South African Brewer Tackles Climate Change

Mega-brewer SAB Miller sent delegates to climate summit in Peru, says it is one of many private companies taking their own steps to fight climate change More

Indonesia Reports Increase in Citizens Joining Islamic State

Officials say more than 350 of its citizens are now in Syria or Iraq to fight with Islamic State - 50 more than last month More

Featured Videos

Your JavaScript is turned off or you have an old version of Adobe's Flash Player. Get the latest Flash player.
Will Pakistan School Shooting Galvanize Pakistan Against Extremism?i
X
Ayesha Tanzeem
December 17, 2014 11:54 AM
The attack on a military school in Pakistan’s northwest city of Peshawar left 141 dead, including 132 children. Strong statements of condemnation poured in from across the world. The country announced three days of mourning, and the leadership, both political and military, promised retribution. VOA's Ayesha Tanzeem looks at how likely the Pakistani government is to clamp down on all extremist groups.
Video

Video Will Pakistan School Shooting Galvanize Pakistan Against Extremism?

The attack on a military school in Pakistan’s northwest city of Peshawar left 141 dead, including 132 children. Strong statements of condemnation poured in from across the world. The country announced three days of mourning, and the leadership, both political and military, promised retribution. VOA's Ayesha Tanzeem looks at how likely the Pakistani government is to clamp down on all extremist groups.
Video

Video ‘Anti-Islamization’ Marches Increase Tensions In Germany

Anti-immigrant rallies in Germany have been building in recent weeks, peaking Monday night in the city of Dresden where tens of thousands of people turned out to demonstrate against what they call the ‘Islamization’ of the West. Germany has offered asylum to more Syrian refugees than any other country, and this appears to have set off the protests. Henry Ridgwell reports from London.
Video

Video Aceh Rebuilt Decade After Tsunami, But Scars Remain

On December 26, 2004 there was an earthquake in the Indian Ocean so powerful it caused the Earth’s axis to wobble a few centimeters. Onshore on the island of Sumatra, the resulting tsunami was devastating. A decade later, VOA Correspondent Steve Herman reports from Banda Aceh, Indonesia, where although there is little remaining evidence of the physical devastation, the psychological scars among survivors remain.
Video

Video Refugees Living in Kenya Long for Peace in the Home Countries

Kenya is host to numerous refugees seeking safe haven from conflict. Immigrants from Somalia face challenges in their new lives in Kenya. Ahead of International Migrants Day (December 18) Lenny Ruvaga has more for VOA News from the Kenyan capital.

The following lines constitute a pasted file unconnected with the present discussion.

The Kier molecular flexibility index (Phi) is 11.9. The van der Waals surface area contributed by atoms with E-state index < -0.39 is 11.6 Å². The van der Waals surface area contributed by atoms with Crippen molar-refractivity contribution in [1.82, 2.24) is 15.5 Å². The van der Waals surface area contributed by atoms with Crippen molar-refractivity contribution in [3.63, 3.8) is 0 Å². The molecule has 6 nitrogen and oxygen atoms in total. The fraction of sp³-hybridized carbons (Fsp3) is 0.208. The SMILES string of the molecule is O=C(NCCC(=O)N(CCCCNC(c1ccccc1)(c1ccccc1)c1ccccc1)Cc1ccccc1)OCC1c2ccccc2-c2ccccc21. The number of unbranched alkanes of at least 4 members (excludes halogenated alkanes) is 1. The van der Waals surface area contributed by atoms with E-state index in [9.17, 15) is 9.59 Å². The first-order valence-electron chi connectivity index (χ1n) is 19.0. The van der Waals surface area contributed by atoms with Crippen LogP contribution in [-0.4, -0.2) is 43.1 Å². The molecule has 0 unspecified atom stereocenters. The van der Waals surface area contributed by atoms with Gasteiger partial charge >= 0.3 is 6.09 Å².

Video

Video Turkey's Authoritarianism Dismays Western Allies

The Turkish government has been defiant in the face of criticism at home and abroad for its raids targeting opposition media. The European Union on Monday expressed dismay after President Recep Tayyip Erdogan lashed out at Brussels for criticizing his government's action. Turkey's bid to be considered for EU membership has been on hold while critics accuse the NATO ally of increasingly authoritarian rule. Zlatica Hoke reports.
Video

Video US-China Year in Review: Hong Kong to Climate Change

The United States is pushing for a code of conduct to resolve territorial disputes in the South China Sea as it works to improve commercial ties with Beijing. VOA State Department correspondent Scott Stearns reports on a year of U.S. policy toward China from Hong Kong to climate change.
Video

Video Japanese Leader’s Election Win Raises Potential for Conflict with Neighbors

Japan’s Prime Minister Shinzo Abe and his allies easily won a two-thirds majority in parliament Sunday, even though the country has slipped into recession under his conservative policies. VOA’s Brian Padden reports from Seoul, that the prime minister’s victory will empower him to continue economic reforms but also pursue a nationalist agenda that will likely increase tensions with Japan’s neighbors.
Video

Video Nuba Mountain Families Hide in Caves to Escape Aerial Bombings

Despite ongoing peace talks between Sudan's government and the rebel Sudan People’s Liberation Movement-North, or SPLM-N, daily aerial attacks continue in South Kordofan province’s Nuba Mountains. Adam Bailes was there and reports for VOA that government forces are targeting civilian areas, rather than military positions, with their daily bombardments.

All About America

AppleAndroid